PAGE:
After a teen inmate said she was raped, an investigation founded unlocked doors at the chronically understaffed Louisiana detention center.
The scandal at Louisiana’s Union Parish Detention Center began with the routine medical screening of a 17-year-old bipolar female inmate detoxing from methamphetamine in an isolation cell. A nurse asked the girl, booked on burglary counts, whether she ever had been the victim of sexual assault. “I was raped last night,”she replied. “Check the cameras if you don’t believe me.” An investigation revealed a staggering collapse of security in the facility, a chronically understaffed lockup that investigators said was made more perilous by poor training and the reluctance of jailers to report criminal activity to local law enforcement, The Advocate reports. A state audit found that the jail had “several doors which should have been secured that were unlocked and allowed offenders to roam the hallways without strict security supervision.”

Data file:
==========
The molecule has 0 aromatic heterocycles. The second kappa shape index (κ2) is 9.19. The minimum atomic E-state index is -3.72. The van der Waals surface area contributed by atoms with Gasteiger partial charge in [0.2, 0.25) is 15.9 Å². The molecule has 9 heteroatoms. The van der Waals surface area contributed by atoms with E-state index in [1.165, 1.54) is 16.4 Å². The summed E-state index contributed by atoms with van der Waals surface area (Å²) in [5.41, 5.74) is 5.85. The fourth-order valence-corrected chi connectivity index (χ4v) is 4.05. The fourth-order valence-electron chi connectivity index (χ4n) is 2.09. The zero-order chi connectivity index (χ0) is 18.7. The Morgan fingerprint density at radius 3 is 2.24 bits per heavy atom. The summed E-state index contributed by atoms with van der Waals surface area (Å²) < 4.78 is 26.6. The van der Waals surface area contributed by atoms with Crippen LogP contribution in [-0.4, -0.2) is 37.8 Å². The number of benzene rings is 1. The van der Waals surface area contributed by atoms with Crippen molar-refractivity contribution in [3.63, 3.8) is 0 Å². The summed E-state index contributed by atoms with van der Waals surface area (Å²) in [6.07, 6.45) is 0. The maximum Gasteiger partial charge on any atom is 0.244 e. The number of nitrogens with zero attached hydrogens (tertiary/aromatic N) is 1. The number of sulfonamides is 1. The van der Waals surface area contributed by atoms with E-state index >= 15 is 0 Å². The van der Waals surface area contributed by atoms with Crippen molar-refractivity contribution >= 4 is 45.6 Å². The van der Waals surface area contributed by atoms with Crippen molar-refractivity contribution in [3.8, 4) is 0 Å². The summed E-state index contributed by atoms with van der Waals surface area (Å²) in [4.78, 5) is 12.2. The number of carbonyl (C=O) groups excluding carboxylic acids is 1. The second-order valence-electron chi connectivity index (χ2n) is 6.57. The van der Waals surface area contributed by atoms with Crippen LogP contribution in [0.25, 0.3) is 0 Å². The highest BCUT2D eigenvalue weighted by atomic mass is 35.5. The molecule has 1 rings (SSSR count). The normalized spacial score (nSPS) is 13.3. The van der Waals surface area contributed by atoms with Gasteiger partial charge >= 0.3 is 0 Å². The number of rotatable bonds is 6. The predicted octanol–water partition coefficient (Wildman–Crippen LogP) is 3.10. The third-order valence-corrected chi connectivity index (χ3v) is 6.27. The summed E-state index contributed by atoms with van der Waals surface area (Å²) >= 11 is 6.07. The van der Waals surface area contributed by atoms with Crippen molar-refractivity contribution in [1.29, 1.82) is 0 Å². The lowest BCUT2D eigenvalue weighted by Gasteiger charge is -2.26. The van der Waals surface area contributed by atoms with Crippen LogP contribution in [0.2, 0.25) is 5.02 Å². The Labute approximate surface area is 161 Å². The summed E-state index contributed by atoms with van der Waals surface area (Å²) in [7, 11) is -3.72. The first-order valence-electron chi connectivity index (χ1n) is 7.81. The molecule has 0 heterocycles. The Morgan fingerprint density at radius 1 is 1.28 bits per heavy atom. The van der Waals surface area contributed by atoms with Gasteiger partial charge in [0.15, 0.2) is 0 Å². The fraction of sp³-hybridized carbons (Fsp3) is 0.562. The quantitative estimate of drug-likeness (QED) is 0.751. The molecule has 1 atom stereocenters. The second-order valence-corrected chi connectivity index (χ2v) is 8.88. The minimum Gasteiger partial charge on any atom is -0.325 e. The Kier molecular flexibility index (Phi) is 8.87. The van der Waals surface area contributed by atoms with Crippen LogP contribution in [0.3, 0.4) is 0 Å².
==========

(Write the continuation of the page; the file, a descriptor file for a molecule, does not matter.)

At least three guards were disciplined for policy violations following the alleged rape. Nearly two years after it took over the case from local prosecutors, the Louisiana Attorney General’s Office last month said it would not bring charges against Demarcus Payton, a prisoner already convicted of rape who managed not only to enter the 17-year-old’s cell but to remain inside for seven minutes without a guard intervening. Payton, 28 at the time, admitted to having sex with the girl but insisted it was consensual. Payton had been found guilty of raping another woman he did not know at knife point; he is serving life in prison for the rape. The criminal investigation turned up serious problems with the classification of inmates at the Union Parish jail, which typically houses more than 200 state prisoners, twice the number of local pre-trial inmates. State corrections inspectors noted an inappropriate “sight and sound protocol” for male and female inmates, “who were being detained in the same room for classification interviews.”